News: RNC Marks Housewarming for Wounded Warrior
Story by Spc. Stephanie Cassinos Way
By Pfc. Stephanie Cassinos
Minnesota National Guard
ST. PAUL, Minn. - "What a way to get a house," joked Sgt. Marcus Kuboy. "Go over to Iraq, get blown up, come back and have a lot of great people build you a house. But seriously, what a way to get a house."
Seeing Kuboy up at the podium, moments after watching him take slow, steady steps to get there, the crowd that gathered to welcome Kuboy to his new home knew exactly what he meant. It wasn't an act of justice - an evening of the scores between him and Iraq and his disability. For Kuboy, it was a journey.
"When I joined the Army I didn't want to be a hero, I wanted to help the guys that were going overseas," said Kuboy.
Kuboy deployed to Iraq as a Minnesota Army National Guard medic to serve his country, and he was severely injured by an improvised explosive device during a patrol. After being bed-ridden for three months far from his Minnesota home and spending another year in a wheelchair, individuals who appreciated his sacrifice decided that it was their turn to support him. They wanted to welcome him home, in the most literal sense.
Homes for Our Troops, a non-profit organization that assists service members who return from deployment with serious disabilities, took the initiative to build Kuboy a house on the occasion of the Republican National Convention. The organization built another home for a wounded service member in Colorado on the occasion of the Democratic convention. But on Sept. 1, 2008, President and Founder of Homes for Our Troops John Gonsalves got to officially welcome Kuboy to his brand new home.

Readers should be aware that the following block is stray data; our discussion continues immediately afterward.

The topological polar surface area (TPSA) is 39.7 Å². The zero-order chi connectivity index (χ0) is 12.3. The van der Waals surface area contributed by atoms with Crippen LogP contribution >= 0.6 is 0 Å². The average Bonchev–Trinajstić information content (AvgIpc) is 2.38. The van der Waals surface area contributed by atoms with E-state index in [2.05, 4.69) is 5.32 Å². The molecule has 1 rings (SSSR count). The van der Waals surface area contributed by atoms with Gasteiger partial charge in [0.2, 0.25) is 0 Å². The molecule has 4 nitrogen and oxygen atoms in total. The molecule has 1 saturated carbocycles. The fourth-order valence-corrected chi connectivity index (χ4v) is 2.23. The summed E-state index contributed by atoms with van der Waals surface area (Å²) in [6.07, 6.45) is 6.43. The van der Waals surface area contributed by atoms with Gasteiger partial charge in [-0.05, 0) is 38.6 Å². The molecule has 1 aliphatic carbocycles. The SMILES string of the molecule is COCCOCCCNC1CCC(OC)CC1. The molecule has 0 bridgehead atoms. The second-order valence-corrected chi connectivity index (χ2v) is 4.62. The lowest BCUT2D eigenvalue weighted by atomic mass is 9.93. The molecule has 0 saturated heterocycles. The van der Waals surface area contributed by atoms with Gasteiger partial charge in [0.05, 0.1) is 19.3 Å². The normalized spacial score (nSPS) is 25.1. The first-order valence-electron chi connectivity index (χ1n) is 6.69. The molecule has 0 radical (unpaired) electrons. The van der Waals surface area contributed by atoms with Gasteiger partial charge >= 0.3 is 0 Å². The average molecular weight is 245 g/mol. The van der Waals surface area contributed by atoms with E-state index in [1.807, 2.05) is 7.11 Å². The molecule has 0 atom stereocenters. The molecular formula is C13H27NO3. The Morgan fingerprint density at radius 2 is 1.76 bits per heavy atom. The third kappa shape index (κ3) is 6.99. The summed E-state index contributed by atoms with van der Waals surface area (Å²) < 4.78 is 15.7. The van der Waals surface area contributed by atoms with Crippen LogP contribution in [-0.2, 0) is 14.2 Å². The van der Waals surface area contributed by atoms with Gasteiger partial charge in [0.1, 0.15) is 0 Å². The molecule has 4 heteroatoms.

"This is really on behalf of everybody that we'd like to present you with the keys to your home," said Gonsalves.
Gov. Tim Pawlenty thanked Kuboy for his service, and expressed gratitude and pride for those who donated time, effort, and money to take care of Kuboy.
"I'm so proud and pleased of this effort to help this American hero, Sgt. Marcus Kuboy," said Pawlenty. "He has given us so much. Our community, our stakeholders that are represented here today have said, 'We're prepared to stand with you and give back.'"
Kuboy reflected on being called a hero, and gave tribute the heroes in his life.
"People would come up to me and there was a common thread. They would say thank you. They would call me a hero," Kuboy said. But to Kuboy, what's in a hero lives a little closer to home.
"When things were hard for me I looked around for people who lifted me up, inspired me and gave me the strength to move forward and continue the fight...My family, my friends and the people who have come together after I've gotten home to put this all together...Thank you."